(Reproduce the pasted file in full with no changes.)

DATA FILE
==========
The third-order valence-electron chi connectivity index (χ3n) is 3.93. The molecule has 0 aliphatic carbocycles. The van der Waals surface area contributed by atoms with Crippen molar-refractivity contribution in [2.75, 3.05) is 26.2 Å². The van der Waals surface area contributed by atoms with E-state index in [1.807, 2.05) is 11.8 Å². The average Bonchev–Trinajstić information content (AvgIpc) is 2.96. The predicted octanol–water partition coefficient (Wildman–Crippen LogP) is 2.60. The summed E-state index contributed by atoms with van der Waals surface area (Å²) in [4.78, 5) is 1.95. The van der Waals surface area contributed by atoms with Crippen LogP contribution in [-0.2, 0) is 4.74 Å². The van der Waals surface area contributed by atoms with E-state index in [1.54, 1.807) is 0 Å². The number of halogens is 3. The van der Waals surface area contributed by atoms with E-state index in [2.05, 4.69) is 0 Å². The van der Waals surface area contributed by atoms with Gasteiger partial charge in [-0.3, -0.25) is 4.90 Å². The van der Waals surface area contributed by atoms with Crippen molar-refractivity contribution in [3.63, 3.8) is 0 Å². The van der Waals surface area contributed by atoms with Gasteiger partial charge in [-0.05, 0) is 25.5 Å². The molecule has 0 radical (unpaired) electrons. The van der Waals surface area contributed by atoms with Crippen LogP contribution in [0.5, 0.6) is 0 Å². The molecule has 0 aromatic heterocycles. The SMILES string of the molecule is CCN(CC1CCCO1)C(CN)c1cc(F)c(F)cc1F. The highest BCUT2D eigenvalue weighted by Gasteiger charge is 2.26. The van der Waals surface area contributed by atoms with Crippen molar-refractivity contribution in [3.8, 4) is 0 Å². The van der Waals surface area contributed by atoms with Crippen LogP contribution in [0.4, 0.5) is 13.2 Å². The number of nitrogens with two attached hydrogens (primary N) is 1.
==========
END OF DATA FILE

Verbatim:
The third-order valence-electron chi connectivity index (χ3n) is 3.93. The molecule has 0 aliphatic carbocycles. The van der Waals surface area contributed by atoms with Crippen molar-refractivity contribution in [2.75, 3.05) is 26.2 Å². The van der Waals surface area contributed by atoms with E-state index in [1.807, 2.05) is 11.8 Å². The average Bonchev–Trinajstić information content (AvgIpc) is 2.96. The predicted octanol–water partition coefficient (Wildman–Crippen LogP) is 2.60. The summed E-state index contributed by atoms with van der Waals surface area (Å²) in [4.78, 5) is 1.95. The van der Waals surface area contributed by atoms with Crippen LogP contribution in [-0.2, 0) is 4.74 Å². The van der Waals surface area contributed by atoms with E-state index in [1.54, 1.807) is 0 Å². The number of halogens is 3. The van der Waals surface area contributed by atoms with E-state index in [2.05, 4.69) is 0 Å². The van der Waals surface area contributed by atoms with Gasteiger partial charge in [-0.3, -0.25) is 4.90 Å². The van der Waals surface area contributed by atoms with Crippen molar-refractivity contribution in [3.63, 3.8) is 0 Å². The van der Waals surface area contributed by atoms with Gasteiger partial charge in [-0.05, 0) is 25.5 Å². The molecule has 0 radical (unpaired) electrons. The van der Waals surface area contributed by atoms with Crippen LogP contribution in [0.5, 0.6) is 0 Å². The molecule has 0 aromatic heterocycles. The SMILES string of the molecule is CCN(CC1CCCO1)C(CN)c1cc(F)c(F)cc1F. The highest BCUT2D eigenvalue weighted by Gasteiger charge is 2.26. The van der Waals surface area contributed by atoms with Crippen molar-refractivity contribution in [3.8, 4) is 0 Å². The van der Waals surface area contributed by atoms with Crippen LogP contribution in [0.4, 0.5) is 13.2 Å². The number of nitrogens with two attached hydrogens (primary N) is 1.